One of the most striking features that came to light during our visit to Beggarâs Home was that most of them are habitual offenders. Ravi says, âEven after a year of recreation and training on different vocations, once they are released, most of them head straight back to the same place where they usually beg.â Here, begging sounds more of a profession and a privilege than a social crime for those involved in it. Dr Kishore Kumar who visits the Beggarâs home twice a month throws light on the subject and says, âFor the people involved in begging, it is recourse to poverty and this is a concept that holds true in their minds. Although a few of them get vocational training, there is lack of continuity after their release which is the need of the hour. They do not know where to go and utilise their skills even if they want too. For a few days, they might shield away from begging but when hunger calls this is the only thing they know, how to do best. There is no proper infrastructure for their training, be it at the beggarâs home or anywhere else. Here, we would like to state that in 2006-07, the state government passed an order stating that transgenders will get Rs 1,000 as aid. However, most of them never applied for it nor did they avail it. They contended that they can earn that minimal amount of Rs 1,000 in a day. Hence, they donât need any doles from the government.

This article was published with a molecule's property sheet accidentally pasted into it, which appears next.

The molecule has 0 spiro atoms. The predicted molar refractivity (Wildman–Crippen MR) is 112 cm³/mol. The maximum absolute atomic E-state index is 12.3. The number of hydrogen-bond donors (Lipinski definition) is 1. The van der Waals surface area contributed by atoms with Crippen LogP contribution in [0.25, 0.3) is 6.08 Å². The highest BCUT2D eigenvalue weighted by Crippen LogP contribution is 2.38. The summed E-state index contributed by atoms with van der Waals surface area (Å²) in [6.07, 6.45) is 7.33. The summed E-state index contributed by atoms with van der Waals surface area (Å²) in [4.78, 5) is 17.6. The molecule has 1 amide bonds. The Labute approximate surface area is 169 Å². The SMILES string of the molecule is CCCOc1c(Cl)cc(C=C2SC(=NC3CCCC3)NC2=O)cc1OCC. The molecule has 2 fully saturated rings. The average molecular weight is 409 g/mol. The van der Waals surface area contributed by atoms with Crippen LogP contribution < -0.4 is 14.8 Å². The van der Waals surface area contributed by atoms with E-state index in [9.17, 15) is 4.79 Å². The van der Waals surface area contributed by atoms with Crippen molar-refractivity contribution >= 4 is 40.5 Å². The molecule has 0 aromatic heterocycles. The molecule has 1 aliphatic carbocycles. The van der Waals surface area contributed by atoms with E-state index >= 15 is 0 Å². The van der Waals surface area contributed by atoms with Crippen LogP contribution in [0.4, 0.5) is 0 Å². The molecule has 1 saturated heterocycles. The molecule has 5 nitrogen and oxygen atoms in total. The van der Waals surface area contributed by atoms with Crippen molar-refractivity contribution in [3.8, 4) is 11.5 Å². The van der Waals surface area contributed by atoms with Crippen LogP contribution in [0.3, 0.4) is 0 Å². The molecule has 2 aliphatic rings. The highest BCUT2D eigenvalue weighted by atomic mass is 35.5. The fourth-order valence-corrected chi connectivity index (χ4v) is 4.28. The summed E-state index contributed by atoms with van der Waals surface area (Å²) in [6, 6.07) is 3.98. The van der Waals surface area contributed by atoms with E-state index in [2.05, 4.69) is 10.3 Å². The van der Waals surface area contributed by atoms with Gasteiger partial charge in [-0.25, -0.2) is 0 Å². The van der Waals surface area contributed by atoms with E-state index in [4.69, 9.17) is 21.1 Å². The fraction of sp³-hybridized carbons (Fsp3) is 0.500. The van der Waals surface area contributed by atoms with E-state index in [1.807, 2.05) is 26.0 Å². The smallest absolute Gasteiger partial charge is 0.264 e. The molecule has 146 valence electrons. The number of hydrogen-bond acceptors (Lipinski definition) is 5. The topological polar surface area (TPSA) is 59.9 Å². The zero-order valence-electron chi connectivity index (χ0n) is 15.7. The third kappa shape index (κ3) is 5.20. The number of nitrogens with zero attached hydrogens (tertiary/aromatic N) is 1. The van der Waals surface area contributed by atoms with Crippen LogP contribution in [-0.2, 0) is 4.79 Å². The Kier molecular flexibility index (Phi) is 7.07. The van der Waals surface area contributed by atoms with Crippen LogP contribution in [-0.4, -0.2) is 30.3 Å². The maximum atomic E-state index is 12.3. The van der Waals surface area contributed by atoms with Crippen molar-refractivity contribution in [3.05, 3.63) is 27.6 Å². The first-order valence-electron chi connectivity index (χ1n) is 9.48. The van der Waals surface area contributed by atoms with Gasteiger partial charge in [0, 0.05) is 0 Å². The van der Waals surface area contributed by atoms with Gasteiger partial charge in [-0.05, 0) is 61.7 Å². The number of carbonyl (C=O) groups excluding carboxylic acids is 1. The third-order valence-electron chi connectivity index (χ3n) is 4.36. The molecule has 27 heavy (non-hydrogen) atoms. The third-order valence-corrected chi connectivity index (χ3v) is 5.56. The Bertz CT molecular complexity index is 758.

The government should address their issues through case studies. â He further added, âThere are many things such as urban housing and rehabilitation which are very complex and I think nothing much has been done for them. The beggars have every right to contend that they donât have any money and so, would like to beg. But, there must also be a drastic change in the cultural beliefs of our society which is ready to give alms at the drop of a hat.â
Different forms: Begging is done in different forms in the city. There are children and adults who are on the streets trying to sell flowers and toys, but once you refuse to buy, they start begging. Another set of beggars are comparatively well dressed and beg for money stating their various forms of illnesses. Last but not the least are the eunuchs who are scattered all over the city and at times turn violent if anybody denies them alms.
Helpline: Beggarâs Home will make use of technology soon. The first step will be launching their website. However, at present there is a helpline where people can report the presence of adult and professional beggars to the concerned authorities at 080-23481580.